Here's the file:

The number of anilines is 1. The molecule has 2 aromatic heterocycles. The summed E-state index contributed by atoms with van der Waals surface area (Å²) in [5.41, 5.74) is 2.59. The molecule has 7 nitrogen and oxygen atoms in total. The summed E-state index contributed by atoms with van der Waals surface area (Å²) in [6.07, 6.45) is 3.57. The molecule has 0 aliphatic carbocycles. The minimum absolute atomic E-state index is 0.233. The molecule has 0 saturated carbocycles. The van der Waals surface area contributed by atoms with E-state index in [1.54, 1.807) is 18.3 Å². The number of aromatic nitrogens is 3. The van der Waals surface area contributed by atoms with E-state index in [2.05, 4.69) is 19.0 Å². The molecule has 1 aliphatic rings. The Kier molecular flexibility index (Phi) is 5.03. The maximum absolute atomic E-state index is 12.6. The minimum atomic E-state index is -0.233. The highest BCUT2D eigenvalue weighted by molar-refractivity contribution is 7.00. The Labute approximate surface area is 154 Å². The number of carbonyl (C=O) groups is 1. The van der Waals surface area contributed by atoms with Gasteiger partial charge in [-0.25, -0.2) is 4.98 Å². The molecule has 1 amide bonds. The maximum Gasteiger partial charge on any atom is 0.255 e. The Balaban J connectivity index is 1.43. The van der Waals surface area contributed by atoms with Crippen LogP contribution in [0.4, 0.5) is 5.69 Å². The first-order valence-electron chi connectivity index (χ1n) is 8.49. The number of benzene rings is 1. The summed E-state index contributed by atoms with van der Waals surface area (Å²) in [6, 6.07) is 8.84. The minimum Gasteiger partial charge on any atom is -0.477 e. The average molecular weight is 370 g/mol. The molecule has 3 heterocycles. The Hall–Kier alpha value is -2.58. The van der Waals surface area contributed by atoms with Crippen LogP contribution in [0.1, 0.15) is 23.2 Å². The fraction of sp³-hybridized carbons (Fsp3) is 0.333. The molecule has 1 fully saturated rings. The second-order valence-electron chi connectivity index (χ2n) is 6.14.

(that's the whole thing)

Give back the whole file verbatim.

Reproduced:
The number of anilines is 1. The molecule has 2 aromatic heterocycles. The summed E-state index contributed by atoms with van der Waals surface area (Å²) in [5.41, 5.74) is 2.59. The molecule has 7 nitrogen and oxygen atoms in total. The summed E-state index contributed by atoms with van der Waals surface area (Å²) in [6.07, 6.45) is 3.57. The molecule has 0 aliphatic carbocycles. The minimum absolute atomic E-state index is 0.233. The molecule has 0 saturated carbocycles. The van der Waals surface area contributed by atoms with E-state index in [1.54, 1.807) is 18.3 Å². The number of aromatic nitrogens is 3. The van der Waals surface area contributed by atoms with E-state index in [2.05, 4.69) is 19.0 Å². The molecule has 1 aliphatic rings. The Kier molecular flexibility index (Phi) is 5.03. The maximum absolute atomic E-state index is 12.6. The minimum atomic E-state index is -0.233. The highest BCUT2D eigenvalue weighted by molar-refractivity contribution is 7.00. The Labute approximate surface area is 154 Å². The number of carbonyl (C=O) groups is 1. The van der Waals surface area contributed by atoms with Gasteiger partial charge in [-0.25, -0.2) is 4.98 Å². The molecule has 1 amide bonds. The maximum Gasteiger partial charge on any atom is 0.255 e. The Balaban J connectivity index is 1.43. The van der Waals surface area contributed by atoms with Crippen LogP contribution in [0.4, 0.5) is 5.69 Å². The first-order valence-electron chi connectivity index (χ1n) is 8.49. The number of benzene rings is 1. The summed E-state index contributed by atoms with van der Waals surface area (Å²) in [6, 6.07) is 8.84. The minimum Gasteiger partial charge on any atom is -0.477 e. The average molecular weight is 370 g/mol. The molecule has 3 heterocycles. The Hall–Kier alpha value is -2.58. The van der Waals surface area contributed by atoms with Crippen LogP contribution in [0.1, 0.15) is 23.2 Å². The fraction of sp³-hybridized carbons (Fsp3) is 0.333. The molecule has 1 fully saturated rings. The second-order valence-electron chi connectivity index (χ2n) is 6.14.